Tucson teen wins NY Times Student Podcast Contest
The New York Times named City High graduate Samantha Zazueta, a soon-to-be first generation college student, one of 12 winners in its second annual Student Podcast Contest.
In her winning submission, “My Incarcerated Family,” Zazueta asks criminal-justice-reform experts, her mother and her formerly incarcerated uncle, Ray, why they think so many of her family members have served time in jail and prison.
Over 900 students submitted stories in the podcast contest, the Times reported. You can listen to Zazueta’s five-minute story on the Times’ website at nyti.ms/2KOWGYq or the full 12-minute podcast on SoundCloud at bit.ly/31Wb1HQ
County schools chief honored for helping incarcerated youth
Pima County Schools Superintendent Dustin Williams has earned the Arizona Correctional Educators Inc. Outstanding Correctional Professional of the Year award.
The award recognizes Williams’ service and contribution to incarcerated students attending schools in the Pima County Juvenile Detention Center and the Pima County Adult Detention Center, a press release from ACE Inc. said.
Staff from the Pima Accommodation District, which oversees the schools, nominated Williams for his work on a behavioral program at the Adult Detention Center. The program lets students who meet certain behavioral goals challenge Williams in a monthly basketball game.
“I am very humbled,” Williams said in the press release. “These kids have tough lives, and we always have to believe in them.”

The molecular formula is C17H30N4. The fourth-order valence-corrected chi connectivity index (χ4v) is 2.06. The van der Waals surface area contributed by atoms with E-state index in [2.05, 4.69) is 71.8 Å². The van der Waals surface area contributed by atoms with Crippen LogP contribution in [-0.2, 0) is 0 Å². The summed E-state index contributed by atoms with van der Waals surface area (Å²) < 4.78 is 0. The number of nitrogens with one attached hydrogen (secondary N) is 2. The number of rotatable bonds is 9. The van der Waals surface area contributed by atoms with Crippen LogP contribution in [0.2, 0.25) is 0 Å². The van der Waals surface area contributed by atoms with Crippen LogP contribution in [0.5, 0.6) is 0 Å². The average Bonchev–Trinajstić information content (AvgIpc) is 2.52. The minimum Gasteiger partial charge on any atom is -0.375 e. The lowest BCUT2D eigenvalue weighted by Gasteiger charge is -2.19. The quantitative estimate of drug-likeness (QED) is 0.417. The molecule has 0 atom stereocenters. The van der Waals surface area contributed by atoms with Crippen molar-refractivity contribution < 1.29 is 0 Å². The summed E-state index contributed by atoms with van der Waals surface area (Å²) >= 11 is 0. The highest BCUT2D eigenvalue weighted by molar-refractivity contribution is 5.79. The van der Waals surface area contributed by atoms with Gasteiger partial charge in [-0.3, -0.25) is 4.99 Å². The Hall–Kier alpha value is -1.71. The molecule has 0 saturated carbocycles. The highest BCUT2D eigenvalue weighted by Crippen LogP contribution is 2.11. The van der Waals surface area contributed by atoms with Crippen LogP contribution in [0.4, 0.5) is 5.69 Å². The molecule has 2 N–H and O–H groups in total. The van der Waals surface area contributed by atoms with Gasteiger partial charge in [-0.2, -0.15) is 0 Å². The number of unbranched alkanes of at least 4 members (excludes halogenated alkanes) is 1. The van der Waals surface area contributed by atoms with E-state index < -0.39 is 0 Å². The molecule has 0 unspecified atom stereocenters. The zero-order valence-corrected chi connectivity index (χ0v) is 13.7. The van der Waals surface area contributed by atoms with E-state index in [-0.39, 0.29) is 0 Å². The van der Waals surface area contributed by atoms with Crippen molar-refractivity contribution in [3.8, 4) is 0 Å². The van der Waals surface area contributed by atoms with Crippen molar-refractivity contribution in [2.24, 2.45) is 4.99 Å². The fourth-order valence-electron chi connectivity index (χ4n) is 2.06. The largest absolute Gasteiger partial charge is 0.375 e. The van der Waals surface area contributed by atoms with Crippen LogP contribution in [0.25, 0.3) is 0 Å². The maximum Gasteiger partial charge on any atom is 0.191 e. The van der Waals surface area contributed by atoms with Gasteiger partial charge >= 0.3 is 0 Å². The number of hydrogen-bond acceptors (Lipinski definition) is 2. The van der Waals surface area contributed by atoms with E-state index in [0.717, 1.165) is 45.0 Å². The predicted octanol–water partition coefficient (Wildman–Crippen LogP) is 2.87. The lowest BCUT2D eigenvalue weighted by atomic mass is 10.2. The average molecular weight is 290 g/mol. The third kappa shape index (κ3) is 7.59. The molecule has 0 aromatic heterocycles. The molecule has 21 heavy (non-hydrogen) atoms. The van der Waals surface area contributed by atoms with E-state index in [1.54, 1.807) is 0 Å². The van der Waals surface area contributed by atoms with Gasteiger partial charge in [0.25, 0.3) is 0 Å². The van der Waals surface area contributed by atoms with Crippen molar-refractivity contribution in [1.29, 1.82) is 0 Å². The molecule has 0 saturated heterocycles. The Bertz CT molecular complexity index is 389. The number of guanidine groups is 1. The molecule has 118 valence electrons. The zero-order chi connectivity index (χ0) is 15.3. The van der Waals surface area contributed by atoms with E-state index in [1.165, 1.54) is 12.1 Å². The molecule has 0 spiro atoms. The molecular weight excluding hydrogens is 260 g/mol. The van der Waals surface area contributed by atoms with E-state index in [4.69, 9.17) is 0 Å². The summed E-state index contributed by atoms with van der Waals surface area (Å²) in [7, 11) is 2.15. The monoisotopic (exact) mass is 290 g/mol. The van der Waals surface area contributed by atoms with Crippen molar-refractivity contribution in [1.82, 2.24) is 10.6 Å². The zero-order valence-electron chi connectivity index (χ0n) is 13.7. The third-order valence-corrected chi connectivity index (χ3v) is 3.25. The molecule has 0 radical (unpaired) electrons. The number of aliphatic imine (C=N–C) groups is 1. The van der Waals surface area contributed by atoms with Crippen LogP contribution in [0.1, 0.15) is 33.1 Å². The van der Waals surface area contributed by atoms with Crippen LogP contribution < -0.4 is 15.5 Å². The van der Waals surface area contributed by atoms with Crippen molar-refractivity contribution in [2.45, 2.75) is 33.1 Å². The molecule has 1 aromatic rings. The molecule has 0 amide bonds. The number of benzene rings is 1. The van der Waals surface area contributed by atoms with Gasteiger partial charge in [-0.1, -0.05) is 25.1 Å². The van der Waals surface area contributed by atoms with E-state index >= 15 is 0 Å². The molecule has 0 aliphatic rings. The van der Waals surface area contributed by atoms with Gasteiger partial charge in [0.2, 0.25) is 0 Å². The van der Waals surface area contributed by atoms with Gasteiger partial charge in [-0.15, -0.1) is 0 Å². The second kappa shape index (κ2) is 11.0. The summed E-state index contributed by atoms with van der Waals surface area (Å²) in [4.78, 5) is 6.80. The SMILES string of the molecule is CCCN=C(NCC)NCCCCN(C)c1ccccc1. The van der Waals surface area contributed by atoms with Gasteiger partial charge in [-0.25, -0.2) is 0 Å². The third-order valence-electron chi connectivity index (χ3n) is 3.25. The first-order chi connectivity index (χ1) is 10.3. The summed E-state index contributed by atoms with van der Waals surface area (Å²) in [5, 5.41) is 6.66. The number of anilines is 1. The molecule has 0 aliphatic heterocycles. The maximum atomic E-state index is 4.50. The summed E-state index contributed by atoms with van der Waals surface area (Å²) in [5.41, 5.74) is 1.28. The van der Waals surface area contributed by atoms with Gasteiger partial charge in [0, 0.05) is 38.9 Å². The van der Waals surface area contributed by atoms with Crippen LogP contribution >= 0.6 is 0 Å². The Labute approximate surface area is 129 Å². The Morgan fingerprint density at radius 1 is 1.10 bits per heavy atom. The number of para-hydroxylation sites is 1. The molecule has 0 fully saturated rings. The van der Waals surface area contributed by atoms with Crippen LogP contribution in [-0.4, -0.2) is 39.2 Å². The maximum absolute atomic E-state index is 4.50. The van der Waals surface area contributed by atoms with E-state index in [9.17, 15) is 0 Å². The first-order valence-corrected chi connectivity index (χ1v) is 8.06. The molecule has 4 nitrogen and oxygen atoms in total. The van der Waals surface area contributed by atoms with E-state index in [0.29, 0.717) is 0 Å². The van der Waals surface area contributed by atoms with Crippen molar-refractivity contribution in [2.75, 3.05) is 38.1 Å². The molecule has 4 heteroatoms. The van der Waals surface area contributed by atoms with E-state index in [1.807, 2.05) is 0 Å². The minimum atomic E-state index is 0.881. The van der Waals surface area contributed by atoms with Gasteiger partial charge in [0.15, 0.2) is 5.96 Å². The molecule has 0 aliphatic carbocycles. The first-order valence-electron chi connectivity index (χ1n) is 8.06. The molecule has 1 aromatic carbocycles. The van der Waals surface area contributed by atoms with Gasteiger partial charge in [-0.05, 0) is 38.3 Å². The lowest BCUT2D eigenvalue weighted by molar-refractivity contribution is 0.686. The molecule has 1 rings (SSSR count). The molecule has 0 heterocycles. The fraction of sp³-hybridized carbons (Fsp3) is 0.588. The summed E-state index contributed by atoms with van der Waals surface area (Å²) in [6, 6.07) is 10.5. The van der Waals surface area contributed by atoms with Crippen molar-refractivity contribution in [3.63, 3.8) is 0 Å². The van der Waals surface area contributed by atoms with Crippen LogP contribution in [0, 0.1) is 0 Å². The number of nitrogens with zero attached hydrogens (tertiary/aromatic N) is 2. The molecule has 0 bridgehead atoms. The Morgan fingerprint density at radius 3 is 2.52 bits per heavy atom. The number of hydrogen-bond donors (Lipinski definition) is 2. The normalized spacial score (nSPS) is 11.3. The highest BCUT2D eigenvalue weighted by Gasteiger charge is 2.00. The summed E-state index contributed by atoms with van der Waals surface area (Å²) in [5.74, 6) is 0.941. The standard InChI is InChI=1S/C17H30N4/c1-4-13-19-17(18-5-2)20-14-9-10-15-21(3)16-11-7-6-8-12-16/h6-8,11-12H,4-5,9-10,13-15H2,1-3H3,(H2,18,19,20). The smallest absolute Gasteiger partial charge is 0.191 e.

Flowing Wells High gets $500 to donate to charity
Flowing Wells High School has been awarded $500 to donate to a nonprofit of its choice, as a winner of the national Lead4Change Challenge.
Flowing Wells was named a winner in the challenge because of a community-service project spearheaded by its students.
For the project, students created and sold zippered bags made of used jeans and donated the proceeds to Youth On Their Own, a local nonprofit that works to keep high school students struggling with housing security in school and on track to graduate.
Local students take 1st place in national history contest
A project produced by Accelerated Learning Laboratory students Zia Rice-Bensch, Keona Wallen, Sean Choudhry and Elias Rice-Bensch has won first place in the National History Day Contest at the University of Maryland.
The students’ winning project, “Radium Girls: From Jaw-Dropping Tragedy to Glowing Triumph,” tells the story of the Radium Girls, women who worked in factories painting watch dials with luminous radium paint and suffered severe health consequences because of it during World War I.